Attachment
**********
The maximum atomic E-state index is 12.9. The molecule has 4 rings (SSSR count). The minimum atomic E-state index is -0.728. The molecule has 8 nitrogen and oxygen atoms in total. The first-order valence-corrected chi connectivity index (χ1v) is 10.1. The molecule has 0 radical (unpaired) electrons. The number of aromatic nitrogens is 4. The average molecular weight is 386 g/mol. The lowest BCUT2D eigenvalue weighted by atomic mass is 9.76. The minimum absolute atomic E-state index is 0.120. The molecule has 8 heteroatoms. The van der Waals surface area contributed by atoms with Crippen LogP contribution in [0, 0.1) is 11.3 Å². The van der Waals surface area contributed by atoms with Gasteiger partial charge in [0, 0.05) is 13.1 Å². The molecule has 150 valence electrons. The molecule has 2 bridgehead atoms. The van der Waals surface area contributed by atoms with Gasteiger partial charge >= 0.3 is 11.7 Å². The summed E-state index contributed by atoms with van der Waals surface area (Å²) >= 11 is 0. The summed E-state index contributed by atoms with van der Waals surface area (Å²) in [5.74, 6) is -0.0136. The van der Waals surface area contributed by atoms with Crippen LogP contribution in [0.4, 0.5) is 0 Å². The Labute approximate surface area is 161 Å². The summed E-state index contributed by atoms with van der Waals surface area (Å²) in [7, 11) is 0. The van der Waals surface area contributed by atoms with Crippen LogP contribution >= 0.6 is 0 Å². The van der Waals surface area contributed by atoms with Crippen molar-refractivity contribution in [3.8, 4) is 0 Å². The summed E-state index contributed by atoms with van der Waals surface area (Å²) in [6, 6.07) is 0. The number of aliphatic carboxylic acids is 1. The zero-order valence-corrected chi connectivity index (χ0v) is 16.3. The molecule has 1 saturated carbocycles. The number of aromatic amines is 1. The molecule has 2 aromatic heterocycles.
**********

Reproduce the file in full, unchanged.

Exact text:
The maximum atomic E-state index is 12.9. The molecule has 4 rings (SSSR count). The minimum atomic E-state index is -0.728. The molecule has 8 nitrogen and oxygen atoms in total. The first-order valence-corrected chi connectivity index (χ1v) is 10.1. The molecule has 0 radical (unpaired) electrons. The number of aromatic nitrogens is 4. The average molecular weight is 386 g/mol. The lowest BCUT2D eigenvalue weighted by atomic mass is 9.76. The minimum absolute atomic E-state index is 0.120. The molecule has 8 heteroatoms. The van der Waals surface area contributed by atoms with Crippen LogP contribution in [0, 0.1) is 11.3 Å². The van der Waals surface area contributed by atoms with Gasteiger partial charge in [0, 0.05) is 13.1 Å². The molecule has 150 valence electrons. The molecule has 2 bridgehead atoms. The van der Waals surface area contributed by atoms with Gasteiger partial charge >= 0.3 is 11.7 Å². The summed E-state index contributed by atoms with van der Waals surface area (Å²) >= 11 is 0. The summed E-state index contributed by atoms with van der Waals surface area (Å²) in [5.74, 6) is -0.0136. The van der Waals surface area contributed by atoms with Crippen LogP contribution in [0.4, 0.5) is 0 Å². The Labute approximate surface area is 161 Å². The summed E-state index contributed by atoms with van der Waals surface area (Å²) in [7, 11) is 0. The van der Waals surface area contributed by atoms with Crippen LogP contribution >= 0.6 is 0 Å². The van der Waals surface area contributed by atoms with Crippen molar-refractivity contribution in [3.8, 4) is 0 Å². The summed E-state index contributed by atoms with van der Waals surface area (Å²) in [6, 6.07) is 0. The number of aliphatic carboxylic acids is 1. The zero-order valence-corrected chi connectivity index (χ0v) is 16.3. The molecule has 1 saturated carbocycles. The number of aromatic amines is 1. The molecule has 2 aromatic heterocycles.